War of the Rebellion: Serial 033 Page 0359 Chapter XXXIV. CORRESPONDENCE, ETC.-UNION.

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Bloomfield, Mo., July 8, 1863- 4 p.m.

Major-General SCHOFIELD, Saint Louis:

I came here in advance of my troops to communicate with you, but find the line, after all my orders, not yet built. The country is flooded with water, and our march has been laborious in the extreme. My scouts are out in every direction, and some are due to-morrow. I have offered Glenn high wages for quick information. To-morrow I push an armed reconnaissance beyond Chalk Bluff. I will send you promptly all information. I have received none later than the 3rd of July.





Saint Louis, Mo., July 8, 1863.

I. Whenever the district or assistant provost-marshals within this department shall receive or obtain information that any person, since the 25th of September, 1862, has been engaged in armed rebellion against the Government of the United States, or in aiding or abetting said rebellion, and that any personal or real property or effects, belonging to such persons, is to be found within their respective jurisdictions, it is hereby made the duty of such district or assistant provost-marshals to report such fact without delay to the provost-marshal-general, together with a description of such property (including slaves), and the names of the witnesses by whom such facts can be proven, so that the matter may be turned over to the civil authorities, under the provisions of the act of July 17, 1862, and the proclamation of the President, of the date of July 25, 1862; and the officers aforesaid are further directed to use due diligence to ascertain such facts.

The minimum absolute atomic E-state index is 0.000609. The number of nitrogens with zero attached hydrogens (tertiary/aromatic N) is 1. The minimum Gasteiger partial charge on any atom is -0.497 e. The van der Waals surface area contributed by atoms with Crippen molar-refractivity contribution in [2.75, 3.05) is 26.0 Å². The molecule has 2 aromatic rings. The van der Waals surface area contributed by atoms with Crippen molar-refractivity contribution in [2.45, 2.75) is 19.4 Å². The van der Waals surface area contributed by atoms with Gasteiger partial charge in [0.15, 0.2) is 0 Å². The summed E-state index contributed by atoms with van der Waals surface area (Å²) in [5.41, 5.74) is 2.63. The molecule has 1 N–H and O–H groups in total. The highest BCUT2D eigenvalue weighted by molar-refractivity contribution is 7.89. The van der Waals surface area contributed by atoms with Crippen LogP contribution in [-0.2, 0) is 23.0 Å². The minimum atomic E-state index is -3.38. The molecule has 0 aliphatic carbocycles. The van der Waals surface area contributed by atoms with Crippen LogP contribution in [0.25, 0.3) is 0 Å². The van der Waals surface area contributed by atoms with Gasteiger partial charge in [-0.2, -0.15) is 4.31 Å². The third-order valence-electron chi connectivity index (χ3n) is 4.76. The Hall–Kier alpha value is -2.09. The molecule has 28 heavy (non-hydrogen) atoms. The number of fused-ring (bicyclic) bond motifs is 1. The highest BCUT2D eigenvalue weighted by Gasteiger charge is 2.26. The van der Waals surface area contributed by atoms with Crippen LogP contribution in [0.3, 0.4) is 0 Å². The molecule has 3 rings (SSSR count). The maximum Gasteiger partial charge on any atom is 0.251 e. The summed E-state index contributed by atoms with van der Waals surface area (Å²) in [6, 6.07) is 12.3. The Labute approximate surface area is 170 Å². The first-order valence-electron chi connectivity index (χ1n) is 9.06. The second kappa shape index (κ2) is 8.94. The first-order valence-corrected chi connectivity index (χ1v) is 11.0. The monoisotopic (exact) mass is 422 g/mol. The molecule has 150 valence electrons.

II. Whenever the district or assistant provost-marshals, aforesaid shall receive or obtain information that any person, since the 17th day of July, 1862, has acted as an officer of the army or navy of the rebels in arms against the Government of the United States,or has held any civil office under the so-called Government of the Confederate States of America, or under any of the several States of said Confederacy, or who, owning property in any loyal State or Territory, or in the District of Columbia, has, after the said 17th day of July, 1862, assisted or given aid and comfort to said rebellion, the district and assistant provost-marshals are in like manner instructed to report a list of the property, real and personal, of said person, and the names of the witnesses by whom the facts can be proven, to the provost-marshal-general without delay.

III. No district or assistant provost-marshal is authorized to seize upon the property of any individual, for the purpose of confiscation, under the laws of the United States: Provided, however, That property strictly contraband of war, as described in General Orders, Numbers 8, series 1862, from these headquarters, when about to be transported or being transported in violation of said order, shall be seized upon by provost-marshals, the question of its character investigated, and the facts reported to the provost-marshal-general for his orders.

IV. Property required for the use of the army, and property which is evidently subject to confiscation, and which must be immediately seized to prevent its falling into the hands of the enemy, or being carried off or destroyed, will be seized by order of the commanding officer in the